Hancock v. County of Rensselaer, No. 16-2888 (2d Cir. 2018)

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Justia Opinion Summary

Plaintiffs, employees of the Rensselaer County Jail, filed suit alleging violations of their right to privacy in health information under the Fourteenth Amendment and the Computer Fraud and Abuse Act (CFAA), 18 U.S.C. 1030. The district court dismissed all CFAA claims and granted summary judgment to defendants on the Fourteenth Amendment claims. The Second Circuit affirmed the dismissal of the CFAA claims, because plaintiffs failed to plead damages. The court vacated the district court's grant of summary judgment on the right to privacy in medical records claims, holding that even individuals with non-stigmatizing medical conditions have a right to privacy in their medical records, even if their interest in privacy might be less. The court remanded for further proceedings.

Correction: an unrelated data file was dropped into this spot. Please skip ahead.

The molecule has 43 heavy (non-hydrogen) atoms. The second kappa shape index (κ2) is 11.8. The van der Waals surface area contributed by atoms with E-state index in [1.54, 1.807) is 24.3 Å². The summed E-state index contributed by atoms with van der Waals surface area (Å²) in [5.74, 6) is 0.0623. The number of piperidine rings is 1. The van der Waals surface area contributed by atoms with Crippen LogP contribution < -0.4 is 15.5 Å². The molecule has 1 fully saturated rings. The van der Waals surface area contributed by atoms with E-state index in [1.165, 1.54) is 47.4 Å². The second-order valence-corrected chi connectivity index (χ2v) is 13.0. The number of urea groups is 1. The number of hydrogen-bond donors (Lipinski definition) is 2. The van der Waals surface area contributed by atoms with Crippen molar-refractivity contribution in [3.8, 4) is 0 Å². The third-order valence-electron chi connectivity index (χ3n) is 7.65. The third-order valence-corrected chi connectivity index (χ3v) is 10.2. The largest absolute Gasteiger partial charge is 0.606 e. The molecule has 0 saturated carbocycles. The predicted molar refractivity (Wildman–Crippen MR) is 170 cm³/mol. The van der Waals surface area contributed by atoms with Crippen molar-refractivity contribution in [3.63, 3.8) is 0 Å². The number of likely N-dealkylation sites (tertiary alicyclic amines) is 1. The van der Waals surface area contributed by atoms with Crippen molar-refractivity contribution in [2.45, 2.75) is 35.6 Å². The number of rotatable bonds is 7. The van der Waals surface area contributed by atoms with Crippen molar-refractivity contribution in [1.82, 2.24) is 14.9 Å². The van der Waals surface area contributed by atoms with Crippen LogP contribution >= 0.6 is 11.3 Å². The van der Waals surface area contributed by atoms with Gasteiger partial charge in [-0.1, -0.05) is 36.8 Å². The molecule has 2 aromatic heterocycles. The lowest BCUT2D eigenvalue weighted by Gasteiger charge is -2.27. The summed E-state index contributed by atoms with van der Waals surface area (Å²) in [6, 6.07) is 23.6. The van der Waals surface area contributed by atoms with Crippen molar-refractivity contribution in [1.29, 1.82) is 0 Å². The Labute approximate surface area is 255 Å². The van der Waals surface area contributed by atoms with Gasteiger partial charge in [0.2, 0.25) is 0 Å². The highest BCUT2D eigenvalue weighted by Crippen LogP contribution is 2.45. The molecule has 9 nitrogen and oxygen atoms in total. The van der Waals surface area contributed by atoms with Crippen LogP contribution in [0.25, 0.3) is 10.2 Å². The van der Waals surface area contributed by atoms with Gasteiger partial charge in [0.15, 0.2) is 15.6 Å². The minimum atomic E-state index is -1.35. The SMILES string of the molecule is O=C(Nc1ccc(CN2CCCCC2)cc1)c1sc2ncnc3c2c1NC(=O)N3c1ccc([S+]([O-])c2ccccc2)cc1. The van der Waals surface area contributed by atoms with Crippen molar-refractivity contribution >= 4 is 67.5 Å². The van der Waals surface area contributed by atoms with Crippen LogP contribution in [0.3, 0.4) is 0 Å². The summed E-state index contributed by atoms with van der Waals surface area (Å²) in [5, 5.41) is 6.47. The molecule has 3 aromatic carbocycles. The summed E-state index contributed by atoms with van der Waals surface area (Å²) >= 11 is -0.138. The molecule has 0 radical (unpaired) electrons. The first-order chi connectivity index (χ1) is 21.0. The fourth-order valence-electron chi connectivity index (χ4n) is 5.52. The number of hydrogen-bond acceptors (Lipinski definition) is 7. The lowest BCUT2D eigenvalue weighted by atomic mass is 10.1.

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16-2888 Hancock v. County of Rensselaer 16 2888 Hancock v. County of Rensselaer UNITED STATES COURT OF APPEALS FOR THE SECOND CIRCUIT ____________________ 1 2 3 4 August Term, 2017 5 6 7 (Argued: September 20, 2017 Decided: February 9, 2018) 8 Docket No. 16 2888 9 10 ____________________ 11 12 13 KEITH HANCOCK, TAMERA THOMAS, JASON DESSINGUE, 14 Plaintiffs Appellants, 15 16 v. 17 18 19 20 THE COUNTY OF RENSSELAER, JACK MAHAR, ELAINE YOUNG, DAVID HETMAN, 21 Defendants Appellees.1 ____________________ 22 23 24 25 Before: WALKER, POOLER, and LOHIER, Circuit Judges. 26 27 Appeal from a judgment of the United States District Court for the 28 Northern District of New York (Norman A. Mordue, J.), dismissing Appellants’ 1 The Clerk of Court is directed to amend the caption as above. 1 claims under the Computer Fraud and Abuse Act (“CFAA”), 18 U.S.C. § 1030, 2 and granting summary judgment to Appellees on Appellants’ Section 1983 claim 3 for violation of their right to privacy under the Fourteenth Amendment. Because 4 Appellants failed to present evidence that they suffered a modification or 5 impairment of their medical care or economic damages, we affirm the district 6 court’s judgment with respect to the CFAA claim. Because we conclude that 7 Appellants did have rights to privacy in their medical records and there were 8 genuine disputes as to whether these rights were violated, we vacate the district 9 court’s judgment with respect to the Section 1983 claim and remand to the 10 district court for reconsideration. We also direct the district court to determine 11 whether qualified immunity might apply. 12 ____________________ 13 ELMER ROBERT KEACH, III, Law Offices of Elmer Robert Keach, III, PC (Maria K. Dyson, on the brief), Albany, N.Y., for Plaintiffs Appellants. 14 15 16 17 18 19 20 21 Affirmed in part and vacated in part. JAMES A. RESILA, Carter, Conboy, Case, Blackmore, Maloney & Laird, P.C., Albany, N.Y., for Appellees Appellees County of Rensselaer, Jack Mahar, and David Hetman. 2 1 KEVIN A. LUIBRAND, Latham, N.Y., for Defendant Appellee Elaine Young. 2 3 4 5 6 7 POOLER, Circuit Judge: Appellants were employees of the Rensselaer County Jail. Their medical 8 records were secretly accessed without their permission by at least one other 9 employee at the Jail. They sued in the United States District Court for the 10 Northern District of New York, alleging violations of their right to privacy in 11 health information under the Fourteenth Amendment and of the Computer 12 Fraud and Abuse Act (“CFAA”), 18 U.S.C. § 1030. The district court dismissed all 13 of the CFAA claims for failure to state a claim. After discovery, it granted 14 summary judgment to Appellees on the Fourteenth Amendment claims, 15 reasoning that Appellants did not have a constitutionally protected interest in 16 medical privacy because the medical conditions described in their records were 17 insufficiently stigmatizing. Appellants appealed both rulings. We now AFFIRM 18 the district court’s determination regarding the CFAA claims and VACATE its 19 determination regarding Appellants’ right to privacy in medical records. 20 Regarding the latter, we find that even individuals with non stigmatizing 3 1 medical conditions have a right to privacy in their medical records, even if their 2 interest in privacy might be less. We REMAND this case back to the district court 3 for further proceedings consistent with this analysis, including a consideration of 4 whether qualified immunity might apply. 5 BACKGROUND 6 7 I. Factual Background 8 Troy, New York is home to both Samaritan Hospital and Rensselaer 9 County Jail. Samaritan serves as the primary healthcare provider for most of the 10 Jail’s detainees and many of its employees. Appellants are among those 11 employees who have seen doctors at Samaritan. 12 The Jail does not rely entirely on Samaritan for healthcare services; it also 13 employs its own medical staff. That staff included Elaine Young, a registered 14 nurse. To facilitate continuity of care, Samaritan provided Young with electronic 15 access to Samaritan’s medical records on three computers at the Jail through a 16 password protected system. Logging in with this password provided unlimited 17 access to Samaritan’s entire medical records system. 4 1 Before she was granted access to Samaritan’s record system, Young signed 2 a one page clearly worded agreement stating that she would only use the system 3 in a way that preserved patient confidentiality. This consent form cautioned that 4 “Federal law and regulations strictly limit the purposes for which patient 5 information may be accessed and used.” App’x at 1679. Its terms then restricted 6 use for the purposes of “providing medical treatment to the patient,” “securing 7 payment for treatment of the patient,” and “quality assurance activities, 8 professional competence review activities and health care fraud or abuse 9 detection.” Id. Accessing Samaritan’s system for “other purposes” was only 10 permitted with “signed authorization of the patient” or “approval of the 11 [Samaritan] Privacy Officer.” Id. 12 Young had apparently been unable to obtain passwords for other nurses to 13 use, so she taped her login information inside a drawer at the nurse’s desk at the 14 Jail. Any person who knew where the password was kept and had access to that 15 desk could thus view any of Samaritan’s medical records. 16 17 In late 2011, Samaritan learned that “health information relating to a patient of Samaritan Hospital may have been accessed for an improper purpose 5 1 by an employee” of the Jail. App’x at 35, 41, 47. After an investigation, Samaritan 2 determined that the password assigned to Young had been used to access the 3 medical records of multiple non inmate patients, including some Jail employees. 4 Samaritan thereafter deactivated Young’s account and requested that the office 5 of the Rensselaer County Sheriff investigate. Jack Mahar, the Rensselaer County 6 Sheriff, was also in charge of running the Jail. 7 Mahar appointed Corrections Lieutenant James Karam to conduct the 8 investigation. Karam did so until August 2012, when he resigned due to medical 9 issues and the pressure that Mahar allegedly placed on him. According to 10 Karam, Mahar had attempted to convince Karam to delay the investigation to 11 prevent at least one employee from being notified that his medical records had 12 been accessed. No one was ever criminally prosecuted for accessing Samaritan’s 13 medical records. 14 In March 2013, Samaritan sent letters to patients whose records its internal 15 investigations found had been viewed without their permission. The letters 16 detailed when and for how long each patient’s medical records had been 17 accessed via Young’s account. 6 1 Confronted with this information, a number of patients sued the County of 2 Rensselaer and several of its employees. Some of these lawsuits have been 3 settled; some continue at the district court level. E.g., Pasinella v. County of 4 Rensselaer, No. 13 cv 00607, consent order (N.D.N.Y. Sept. 23, 2014); Colantonio v. 5 County of Rensselaer, No. 14 cv 00107, judgment dismissing by reason of 6 settlement (N.D.N.Y. Apr. 24, 2015); Karam v. County of Rensselaer, No. 13 cv 7 01018, order and stipulation of discontinuance (N.D.N.Y. Sept. 6, 2016); Snyder v. 8 County of Rensselaer, No. 14 cv 00242, order and stipulation of dismissal 9 (N.D.N.Y. Sept. 26, 2014); Rogers v. Mahar, No. 14 cv 01162, order and stipulation 10 of dismissal (N.D.N.Y. Jan. 25, 2016); Momrow v. County of Rensselaer, No. 15 cv 11 00521, complaint filed (N.D.N.Y. Apr. 29, 2015). 12 Appellants are among those who received the letter from Samaritan and 13 subsequently sued. Relying on the preliminary results of Karam’s investigation 14 and on a number of depositions taken across many of these cases, they allege that 15 their records were accessed as part of Mahar’s campaign to rein in Jail 16 employees’ use of sick leave. It is undisputed that Mahar enforced a sick leave 17 policy that penalized employees deemed to be taking “excessive” sick leave. 7 1 Appellants note that access of their medical records took place during or soon 2 after instances in which they had taken “extended or unexpected” sick leave. 3 Appellants’ Br. at 9. They allege that Mahar or somebody acting under Mahar’s 4 direction either used Young’s password or directed Young to do so in order to 5 determine whether Appellants had been using sick leave in accordance with the 6 policy Mahar was enforcing. Appellees offer no alternative explanation or 7 justification for the unauthorized access of Appellants’ medical records. 8 9 II. Procedural History 10 Appellants filed their initial complaint on September 20, 2013, alleging 11 violations of their rights to privacy implied by the Due Process Clause of the 12 Fourteenth Amendment and of their rights under the CFAA. On September 24, 13 2014, the district court granted Appellees’ motion to dismiss with respect to the 14 claims under the CFAA, determining that Appellants had failed to allege the 15 damages required by that statute. It denied the motion with respect to the civil 16 rights claim. 8 1 On February 10, 2015, Appellants filed an amended complaint alleging 2 only the civil rights cause of action. After more than a year of discovery, 3 Appellees moved for summary judgment on Appellants’ Section 1983 claim. The 4 motion was granted in August 2016. Hancock v. County of Rensselaer, No. 1:13 CV 5 1184, 2016 WL 8732374 (N.D.N.Y. Aug. 5, 2016). 6 Relying heavily on its interpretation of our previous decision in Matson v. 7 Board of Education of City School District of N.Y., 631 F.3d 57 (2d Cir. 2011), the 8 district court found that Appellants failed to show that they had a 9 constitutionally protected right to privacy in their medical records. The court 10 read Matson as limiting the right to privacy in one’s medical records only to those 11 records that contain evidence of medical conditions that are both serious and 12 stigmatizing. Hancock, 2016 WL 8732374, at *3. It found that none of the 13 Appellants had information in their histories that would expose them to 14 discrimination and intolerance, so none of them could establish that their 15 Fourteenth Amendment rights had been violated. Id. at *3 4. 9 Final judgment was filed in favor of Appellees on August 8, 2016. This 1 2 appeal of both the dismissal and the grant of summary judgment was filed on 3 August 17. 4 DISCUSSION 5 6 I. CFAA Claims 7 A. Standard of Review 8 Although “[i]t is well settled that an amended pleading ordinarily 9 supersedes the original and renders it of no legal effect,” we do not require futile 10 repleading of a claim that has been dismissed with prejudice. In re 11 Crysen/Montenay Energy Co., 226 F.3d 160, 162 (2d Cir. 2000). Thus, the fact that 12 Appellants’ amended complaint lacked the CFAA cause of action does not 13 amount to a waiver of that cause of action for purposes of appellate review. Id. 14 “We review de novo a district court’s decision to dismiss a complaint 15 pursuant to [Federal] Rule [of Civil Procedure] 12(b)(6), accepting all factual 16 allegations as true and drawing all reasonable inferences in the plaintiff’s favor.” 17 Crawford v. Cuomo, 796 F.3d 252, 256 (2d Cir. 2015) (citation omitted). “To survive 10 1 a 12(b)(6) motion, the complaint must contain factual allegations that plausibly 2 give rise to an entitlement to relief.” Id. (citation omitted). 3 4 B. Discussion 5 Congress originally enacted the CFAA in 1984 to criminalize the then 6 novel problem of hacking. Ten years later, it added a private right of action. See 7 Violent Crime Control and Law Enforcement Act of 1994, Pub. L. No. 103 322, § 8 290001(d), 108 Stat. 1796 (1994). The scope of the civil actions permitted under 9 this new Section 1030(g), however, has always been limited. “A civil action for a 10 violation of [the CFAA],” that section states, “may be brought only if the conduct 11 involves 1 of the factors set forth in subclauses (I), (II), (III), (IV), or (V) of 12 subsection (c)(4)(A)(i).” 18 U.S.C. § 1030(g). Only subclauses (I) and (II) are at 13 issue here. We agree with the district court that Appellants failed to plead 14 damages under either. 15 Subclause (I) covers “loss to 1 or more persons during any 1 year 16 period…aggregating at least $5,000 in value.” 18 U.S.C. § 1030(c)(4)(A)(i)(I). 17 Section 1030(g) specifically limits its application to economic damages. 11 1 Economic damages have not been pled. Appellants argue instead that 2 Subclause (I) on its face applies broadly and point to a non precedential 3 summary order from this Court holding that the 2001 amendments to the CFAA 4 broadened Section 1030(g) to include “compensatory damages and injunctive 5 relief or other equitable relief.” Garland Sash v. Lewis, 348 F. App’x 639, 641 42 & 6 n.1 (2d Cir. 2009). This summary order is incorrect. While the first sentence of 7 Section 1030(g) does generally permit “compensatory damages and injunctive 8 relief or other equitable relief,” two sentences later it states quite unambiguously: 9 “damages for a violation involving only conduct described in subsection 10 (c)(4)(A)(i)(I) are limited to economic [d]amages.” We can find no evidence that 11 this language meaningfully changed in 2001 or in any of other amendments of 12 the CFAA. Appellants’ inability to plead economic damages thus dooms their 13 attempt to apply Subclause (I). 14 Subclause (II) refers to damages based on “the modification or 15 impairment, or potential modification or impairment, of the medical 16 examination, diagnosis, treatment, or care of 1 or more individuals.” 18 U.S.C. § 17 1030(c)(4)(A)(i)(II). Appellants claim that Mahar’s ability to access their medical 12 1 records as part of his crusade against sick leave could have had a chilling effect 2 on their inclination to seek medical care or the time off necessary to obtain it. We 3 are not unsympathetic to this hypothetical, but it remains merely hypothetical. 4 Appellants state no facts about any of their actual experiences seeking medical 5 care that “nudge[s] their claims across the line from conceivable to plausible.” 6 Bell Atlantic Corp. v. Twombly, 550 U.S. 544, 570 (2007), preventing them from 7 using Subclause (II) to state a cause of action under the CFAA. 8 9 II. Fourteenth Amendment Claims 10 A. Standard of Review 11 “We review a district court’s grant of summary judgment de novo.” Marvel 12 Characters, Inc. v. Kirby, 726 F.3d 119, 135 (2d Cir. 2013) (citation and internal 13 quotation marks omitted). “In reviewing a summary judgment decision, we 14 apply the same standards applied by the district court. Under this standard, 15 summary judgment may be granted only if there is no genuine dispute as to any 16 material fact and the movant is entitled to judgment as a matter of law. In 17 determining whether there is a genuine dispute as to a material fact, we must 13 1 resolve all ambiguities and draw all inferences against the moving party.” Id. 2 (internal quotation marks and citations omitted). 3 4 B. Discussion 5 Appellants sue under 42 U.S.C. § 1983 for violations of their Fourteenth 6 Amendment rights to privacy. At issue is whether Appellants have suffered a 7 constitutionally prohibited wrong. 8 9 1. The Right to Privacy in Medical Records 10 To determine whether a constitutional violation has occurred, we must 11 first identify the right at stake. See O’Connor v. Pierson, 426 F.3d 187, 201 (2d Cir. 12 2005). Appellants invoke the right to privacy in information about one’s body. In 13 doing so, they successfully identify a constitutional right. 14 The Due Process Clause of the Fourteenth Amendment requires states to 15 operate in accordance with the “fundamental principles of liberty and justice 16 which lie at the base of all our civil and political institutions.” Duncan v. 17 Louisiana, 391 U.S. 145, 148 (1968). Nearly all of the Constitution’s specifically 14 1 enumerated protections against government agents’ abuses of public power have 2 been found to be fundamental in this sense. See McDonald v. City of Chicago, Ill., 3 561 U.S. 742, 759 66 (2010) (discussing the development of Fourteenth 4 Amendment due process jurisprudence). Many of these protections would have 5 little practical effect without heightened suspicion of governmental intrusion into 6 certain identity defining areas of life. These areas of life have been found so 7 important that, even when there is not a constitutionally enumerated right on 8 point, due process requires state government act with special solicitude for this 9 fundamental “zone of privacy.” Griswold v. Connecticut, 381 U.S. 479, 485 (1965). 10 The Supreme Court has long implied that the zone of privacy protects “the 11 individual interest in avoiding disclosure of personal matters.” Whalen v. Roe, 429 12 U.S. 589, 599 (1977); see also National Aeronautics & Space Administration v. Nelson, 13 562 U.S. 134, 147 49 (2011) (assuming, without expressly deciding, that the 14 Constitution affords this protection). Along with many of our sister circuits, we 15 have explicitly recognized the right to privacy in one’s personal information, 16 including information about one’s body. Schachter v. Whalen, 581 F.2d 35, 37 (2d 17 Cir. 1978); Doe v. City of New York, 15 F.3d 264, 267 (2d Cir. 1994); United States v. 15 1 Westinghouse Electric Corp., 638 F.2d 570, 577 (3d Cir. 1980); Fadjo v. Coon, 633 F.2d 2 1172, 1175 (5th Cir. Unit B Jan. 1981); Pesce v. J. Sterling Morton High School, 3 District 201, Cook County, Ill., 830 F.2d 789, 795 98 (7th Cir. 1987); Seaton v. 4 Mayberg, 610 F.3d 530, 534 (9th Cir. 2010); Lankford v. City of Hobart, 27 F.3d 477, 5 479 (10th Cir. 1994); In re Zuniga, 714 F.2d 632, 641 (6th Cir. 1983) (assuming the 6 existence of a constitutional right to privacy); but see Borucki v. Ryan, 827 F.2d 836, 7 840 42, 848 49 (1st Cir. 1987) (finding the constitutional right to privacy not 8 clearly established for qualified immunity purposes); American Federation of 9 Government Employees, AFL CIO v. HUD, 118 F.3d 786, 791 93 (D.C. Cir. 1997) 10 (expressing doubt about the constitutional right to privacy in the non disclosure 11 of personal information). Medical records contain such information. The 12 Fourteenth Amendment’s due process clause thus protects individuals in this 13 circuit from arbitrary intrusions into their medical records. 14 15 2. Weighing Interests in the Privacy of Medical Records 16 Although it is fundamental, the constitutional right to privacy is not 17 absolute. In various situations the government has a legitimate interest in 16 1 accessing and even publicizing medical records. See Doe, 15 F.3d at 269; Barry v. 2 City of New York, 712 F.2d 1554, 1559 (2d Cir. 1983); Westinghouse, 638 F.2d at 578 3 79; Seaton, 610 F.3d at 534. A constitutional violation only occurs when the 4 individual’s interest in privacy outweighs the government’s interest in breaching 5 it. How we weigh these interests depends on whether a government acts in 6 7 its legislative or executive capacity.2 When evaluating legislative action, we 8 apply intermediate scrutiny, in which we ask whether a given statute is 9 substantially related to an important government interest. We then balance that 10 interest against the individual’s interest in privacy. Barry, 712 F.2d at 1559; Doe, 11 15 F.3d at 269 70; Powell v. Schriver, 175 F.3d 107, 112 & n.2 (2d. Cir. 1999); 12 O’Connor, 426 F.3d at 202 03; see also Westinghouse, 638 F.2d at 578 (articulating 13 seven factors to balance). When evaluating executive action that does not involve 14 penological interests,3 the test is different: we ask whether the action was so This is a functional differentiation. Some types of executive actions, such as regulations, are more akin to legislative action. 3 When dealing with the lessened privacy interests of a prison inmate, we give decisive weight to whether a privacy invasion was “reasonably related to legitimate penological interests.” Powell, 175 F.3d at 112. 17 2 1 “arbitrary” as to “shock the conscience.” O’Connor, 426 F.3d at 203. “[W]hether 2 executive action shocks the conscience depends on the state of mind of the 3 government actor and the context in which the action was taken.” Id. “[M]ere 4 negligence” is not enough—indeed, “only the most egregious official conduct” 5 shocks our consciences—but how egregious conduct has to be in order to be 6 shocking depends on a context specific balancing. Id. Malicious invasions of 7 privacy are constitutionally unacceptable even in the face of weak individual 8 privacy interests. See County of Sacramento v. Lewis, 523 U.S. 833, 849 (1998) 9 (discussing such a situation). Stronger privacy interests will be required to hold 10 11 executive actors liable who acted with less culpable mental states. Before discussing the balancing in this case in more detail, we note that 12 most situations in which a government actor accesses an individual’s personal 13 information will not require the application of a balancing test to determine 14 whether a due process violation has occurred. For instance, when an individual 15 gives informed consent to the access or publication of certain information and an 16 official has acted within the scope of that consent, there is no ground for 17 constitutional challenge. A government actor cannot invade the zone of privacy 18 1 if they have been invited in. As well, if a breach of privacy takes a form courts 2 have previously approved—whether because it is pursuant to a legislative 3 scheme that has passed constitutional muster or because it fits the pattern of case 4 law—there will be no need for case by case balancing. Conversely, we can 5 summarily condemn invasions of privacy that take a form that has already been 6 found to violate due process. 7 But Appellants have not consented to the access of their medical records, 8 and that access does not take a form that has been previously adjudicated. 9 So a context specific balancing is necessary. In front of us are executive actions, 10 and Appellants are not prisoners. So the invasions of privacy here should be 11 evaluated according to a shocks the conscience standard. 12 In defining the privacy interest in various medical conditions, we “proceed 13 on a case by case basis,” examining all of the relevant factors. Matson, 631 F.3d at 14 66 67. Relying on our decision in Matson, the district court found that if a plaintiff 15 has a sufficiently weak individual interest in privacy, the inquiry should end 16 there. Hancock, 2016 WL 8732374, at *3 4. On appeal, Appellees defend the 17 proposition that only sufficiently serious medical conditions give rise to any 19 1 interest in privacy at all. Turning Matson’s reasoning into a threshold test extends 2 it too far. We have never held, in Matson or elsewhere, that only medical records 3 documenting conditions of sufficient gravity and stigma may qualify for 4 constitutional privacy protection. Unlike in the Fourth Amendment context, the 5 substantive due process inquiry does not require an individual to establish the 6 reasonability of their particular interest in privacy before any consideration of 7 the government’s interest becomes relevant. Cf. Terry v. Ohio, 392 U.S. 1, 9 (1968) 8 (recognizing a search “wherever an individual may harbor a reasonable 9 ‘expectation of privacy’” (citation omitted)). Instead, substantive due process 10 protects privacy in certain categories of personal information—medical 11 information, as relevant here. An individual’s interest in maintaining such 12 information confidential is not just presumptively reasonable, it is fundamental. 13 The strength of a privacy interest is relevant to the due process inquiry, but 14 only in service of determining how strong the government’s interest must be in 15 order to override it. Appellees and the district court correctly point out that we 16 have repeatedly found that determining the strength of this interest requires 17 taking into account the seriousness of the condition and the stigma associated 20 1 with it. Matson, 631 F.3d at 66 67; O’Connor, 426 F.3d at 201; Powell, 175 F.3d at 2 111; Doe, 15 F.3d at 267. Yet other factors may also be relevant, such as how 3 detailed the medical record is and whether a plaintiff has done anything to 4 indicate a lack of interest in privacy in the particular information at issue. Cf. 5 Matson, 631 F.3d at 66 (discussing how disclosure to a third party may lower 6 one’s reasonable interest in preventing further disclosure). 7 And the inquiry cannot be overly individualized. An interest in medical 8 privacy derives not just from a desire to keep one’s medical conditions to oneself 9 but also from the collectively enjoyed benefit of being able to expect 10 confidentiality from those we depend on to care for the most intimate aspects of 11 our lives. A slow drip of exceptions would erode that protection beyond 12 recognition. As such, the interest in preserving the integrity of the doctor patient 13 relationship deserves its own consideration independent of the idiosyncrasies of 14 the privacy invasion. The baseline individual interest in privacy is thus 15 substantially greater than whatever the least abashed individual would allow. 16 17 Some clarification of Matson is apparently in order. That case dealt with a school that had publicly disclosed the fibromyalgia of its music teacher as part of 21 1 a report on her alleged abuse of the school’s sick leave policy. Matson, 631 F.3d at 2 60 61. Matson, the music teacher, would take sick leave and then work at another 3 job as an orchestra conductor. Id. at 58 59. Her doctor attested to the school that 4 Matson’s fibromyalgia was brought on by the stressful teaching environment, 5 but that she was able to conduct elsewhere without incident. Id. at 59 60. We 6 found that the fact that Matson had already disclosed her medical condition to 7 the school and the fact that it was not as serious or stigmatizing as other 8 conditions made her privacy interest relatively weak. Id. at 66 (differentiating the 9 government’s disclosure of information already obtained from plaintiff’s 10 disclosure to the government), id. at 67 68 (discussing the relative seriousness 11 and stigma of fibromyalgia). Then we weighed this weak interest against the 12 school’s interest in issuing public reports as part of its “efforts to eradicate fraud, 13 misconduct, conflicts of interest, and other wrongdoing.” Id. at 68 (internal 14 citation and quotation marks omitted). We found that, in these circumstances, 15 Matson’s privacy rights were not violated. 16 17 Before Matson, we had suggested that the strength of the privacy interest mattered, but we had never actually been confronted with a weak privacy 22 1 interest. So we had not had the opportunity to articulate how it might affect the 2 analysis. See, e.g., Doe, 15 F.3d at 267; Powell, 175 F.3d at 111; O’Connor, 426 F.3d at 3 201. Matson gave us the chance to clarify that when the strength of a privacy 4 interest is sufficiently weak it can be overwhelmed by even a moderately strong 5 government interest in disclosure. We emphasized the relatively less serious 6 nature of the disorder and the lack of discrimination associated with it both 7 because they were the most important factors in our balancing and because they 8 were what was novel about the case. But they were not the only factors we 9 considered, let alone the threshold beyond which no further analysis could pass. 10 Accepting the district court’s alternative reading of Matson would leave us 11 with an illogical doctrine that implicitly abrogates our previous decisions. If the 12 right to privacy were to depend exclusively on the seriousness of the condition 13 one seeks to keep private, medical records would not truly be protected from 14 arbitrary government intrusion. It would be as if the First Amendment allowed a 15 particular person to speak only if they could show they have something worth 16 saying, or if the Fourth Amendment required individuals to obtain warrants to 17 prevent the government from searching their effects. 23 1 Our decisions before Matson avoided these absurdities by making clear 2 that we apply a balancing test to the government’s collection or publication of all 3 medical records. Doe, 15 F.3d at 267 (“[T]here are few matters that are quite so 4 personal as the status of one’s health.”); Powell, 175 F.3d at 111 (finding that some 5 medical conditions present a “particularly compelling” privacy interest, but all 6 disorders present some interest); O’Connor, 426 F.3d at 201 (accord). Whether we 7 apply intermediate scrutiny or a shocks the conscience test, we focus on the 8 government’s interests in the information contained in the records and the manner 9 in which those interests might be achieved. See, e.g., Barry, 712 F.2d at 1559; Doe, 10 15 F.3d at 269 70; Powell, 175 F.3d at 112 n.2; O’Connor, 426 F.3d at 202 03. The 11 strength of the individual interest in privacy adjusts how closely we scrutinize 12 the government’s offered justifications. Matson did nothing to limit these 13 decisions—nor could it have. It took them for granted. It can only be understood 14 in light of them. 15 All of which is to say that identifying the strength of the individual interest 16 in privacy never ends the analysis. A court applying a shocks the conscience test 17 must always examine the executive branch’s interest in breaching that privacy. 24 1 The stronger the individual interest, the more compelling the government actor’s 2 reasons must be. But even the weakest privacy interests cannot be overridden by 3 totally arbitrary or outright malicious government action. How to judge the 4 government action depends on context. Government actors with specific duties 5 of confidentiality or care unreasonably invade privacy even if they do so as a 6 result of “deliberate indifference.” See O’Connor, 426 F.3d at 203. On the other 7 hand, a government actor in the midst of a pressing emergency might not be 8 liable for even deliberate invasions. See id. Public disclosure (or threatened public 9 disclosure) of medical information is a greater breach of privacy than one 10 unauthorized government employee viewing the information, so greater care 11 should be expected to prevent the former. Cf. Westinghouse, 638 F.2d at 578 79 12 (presenting a number of factors to be balanced in a legislative context).4 Several district court decisions after Matson have found the seriousness and stigma associated with the medical conditions contained in the records in front of them were dispositive in finding against Appellants who were claiming privacy violations. It may be worth clarifying how our opinion affects two of them, which we think are representative. In Miron v. Town of Stratford, 976 F. Supp. 2d 120 (D. Conn. 2013), the District of Connecticut, applying a shocks the conscience test, balanced the privacy interest of a police officer whose medical records were leaked by other police officials seeking to show that he benefited from nepotism due to his lack of fitness to serve against the public interest in knowing about 25 4 1 3. Application to this Case 2 Because the district court treated the seriousness and stigma of each of 3 Appellants’ diagnoses as a threshold inquiry without considering other aspects 4 of the individual privacy interest or the government’s intent, we vacate this 5 aspect of its judgment and remand it for reconsideration. 6 While stigma is not the only consideration, it can still be relevant to the 7 analysis. It is neither necessary nor appropriate for us to determine at this stage 8 in the proceeding whether any condition in Appellants’ medical records is in fact 9 stigmatizing. However, during the course of its reconsideration, the district court such misconduct. This opinion is entirely consistent with our discussion in the foregoing. In contrast, Barnes v. Abdullah, No. 11 Civ. 8168 (RA), 2013 WL 3816586 (S.D.N.Y. July 22, 2013), comes to the right conclusion using reasoning that does not jibe with today’s opinion. There, the Southern District of New York found that arthritis and painkiller use were not sufficiently serious or stigmatizing to merit constitutional protection for the medical records that reflected them. We agree that Barnes’s interests in privacy were relatively weak in part for the reasons discussed by the district court, and we agree that Barnes’s constitutional right to privacy was not violated. However, we only come to the latter conclusion after considering the penological interests furthered by the disclosure. Barnes’s claimed violation was that his medical records had been shared with a non physician prison staff member who helped to run a substance abuse rehabilitation program. This was a minor infringement on privacy that clearly served the penological interest in rehabilitation. 26 1 should re examine whether it might have set the threshold too high in evaluating 2 Appellants’ conditions. 3 It is at least as important for the district court to consider the fact that 4 Appellees offer no reasons, as far as we can tell, for the breaches of 5 confidentiality. It seems clear that the breaches did not result from inattention, 6 but beyond that it is a disputed issue of fact why they occurred. If Appellants’ 7 proffered explanation that Mahar maliciously looked at the records to aid in his 8 enforcement of sick leave policies or to gain leverage over his employees is 9 correct, that would likely shock our consciences. It would do so regardless of the 10 contents of Appellants’ medical records. It is exactly this type of abuse of state 11 power that protecting the zone of privacy is meant to guard against. 12 13 C. Qualified Immunity 14 Because the district court found that Appellants did not have claims under 15 the Fourteenth Amendment, it did not have to pass on whether the individual 16 Appellees were entitled to qualified immunity from those claims. In remanding 17 the case, we instruct the court to determine whether Mahar, Hetman, and/or 27 1 Young are entitled to it.5 We note that on a summary judgment motion, facts are 2 to be interpreted most favorably to non movants, i.e. Appellants in this case. We 3 have just discussed how their version of the facts plausibly alleges a violation of 4 a constitutional right. That leaves only the question of whether that right was 5 clearly established at the time of the alleged violation, keeping in mind that 6 qualified immunity law does not require a case on point concerning the exact 7 permutation of facts that state actors confront in order to establish a clear 8 standard for their behavior. See Scott v. Fischer, 616 F.3d 100, 105 (2d Cir. 2010). 9 CONCLUSION 10 Because we find that the district court improperly balanced the interests in 11 12 this case, we VACATE its summary judgment order and REMAND for further 13 proceedings consistent with this opinion, including a consideration of whether 14 the individual Appellees are entitled to qualified immunity. We also AFFIRM the Appellees Mahar and Hetman raise qualified immunity in their brief, but Young does not. Because we do not rule on the question here for any of the Appellees, we do not treat Young’s claim to qualified immunity as waived. 28 5 1 district court’s finding that Appellants failed to make out a claim under the 2 CFAA. 29